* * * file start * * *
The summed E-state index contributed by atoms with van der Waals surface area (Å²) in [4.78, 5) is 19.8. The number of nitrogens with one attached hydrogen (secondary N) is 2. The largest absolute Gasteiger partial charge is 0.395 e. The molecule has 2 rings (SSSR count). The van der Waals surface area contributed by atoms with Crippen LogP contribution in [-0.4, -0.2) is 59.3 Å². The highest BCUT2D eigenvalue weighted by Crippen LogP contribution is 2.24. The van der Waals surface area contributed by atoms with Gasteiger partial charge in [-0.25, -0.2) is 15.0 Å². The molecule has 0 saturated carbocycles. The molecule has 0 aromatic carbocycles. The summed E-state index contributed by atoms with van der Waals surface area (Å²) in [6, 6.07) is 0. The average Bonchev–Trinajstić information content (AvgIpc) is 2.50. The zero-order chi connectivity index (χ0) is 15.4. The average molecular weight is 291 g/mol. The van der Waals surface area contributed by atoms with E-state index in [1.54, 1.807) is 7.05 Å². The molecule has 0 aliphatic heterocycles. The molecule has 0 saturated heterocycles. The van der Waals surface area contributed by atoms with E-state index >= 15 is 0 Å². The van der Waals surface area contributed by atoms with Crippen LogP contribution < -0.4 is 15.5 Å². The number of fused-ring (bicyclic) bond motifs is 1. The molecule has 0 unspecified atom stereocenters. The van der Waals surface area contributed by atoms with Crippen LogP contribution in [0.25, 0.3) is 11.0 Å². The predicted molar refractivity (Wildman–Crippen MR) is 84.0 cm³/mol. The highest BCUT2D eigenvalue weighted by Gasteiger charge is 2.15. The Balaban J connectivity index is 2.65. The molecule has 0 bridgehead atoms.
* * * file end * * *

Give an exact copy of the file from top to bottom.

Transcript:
The summed E-state index contributed by atoms with van der Waals surface area (Å²) in [4.78, 5) is 19.8. The number of nitrogens with one attached hydrogen (secondary N) is 2. The largest absolute Gasteiger partial charge is 0.395 e. The molecule has 2 rings (SSSR count). The van der Waals surface area contributed by atoms with Crippen LogP contribution in [-0.4, -0.2) is 59.3 Å². The highest BCUT2D eigenvalue weighted by Crippen LogP contribution is 2.24. The van der Waals surface area contributed by atoms with Gasteiger partial charge in [-0.25, -0.2) is 15.0 Å². The molecule has 0 saturated carbocycles. The molecule has 0 aromatic carbocycles. The summed E-state index contributed by atoms with van der Waals surface area (Å²) in [6, 6.07) is 0. The average Bonchev–Trinajstić information content (AvgIpc) is 2.50. The zero-order chi connectivity index (χ0) is 15.4. The average molecular weight is 291 g/mol. The van der Waals surface area contributed by atoms with E-state index in [1.54, 1.807) is 7.05 Å². The molecule has 0 aliphatic heterocycles. The molecule has 0 saturated heterocycles. The van der Waals surface area contributed by atoms with E-state index >= 15 is 0 Å². The van der Waals surface area contributed by atoms with Crippen LogP contribution < -0.4 is 15.5 Å². The number of fused-ring (bicyclic) bond motifs is 1. The molecule has 0 unspecified atom stereocenters. The van der Waals surface area contributed by atoms with Crippen LogP contribution in [0.25, 0.3) is 11.0 Å². The predicted molar refractivity (Wildman–Crippen MR) is 84.0 cm³/mol. The highest BCUT2D eigenvalue weighted by Gasteiger charge is 2.15. The Balaban J connectivity index is 2.65. The molecule has 0 bridgehead atoms.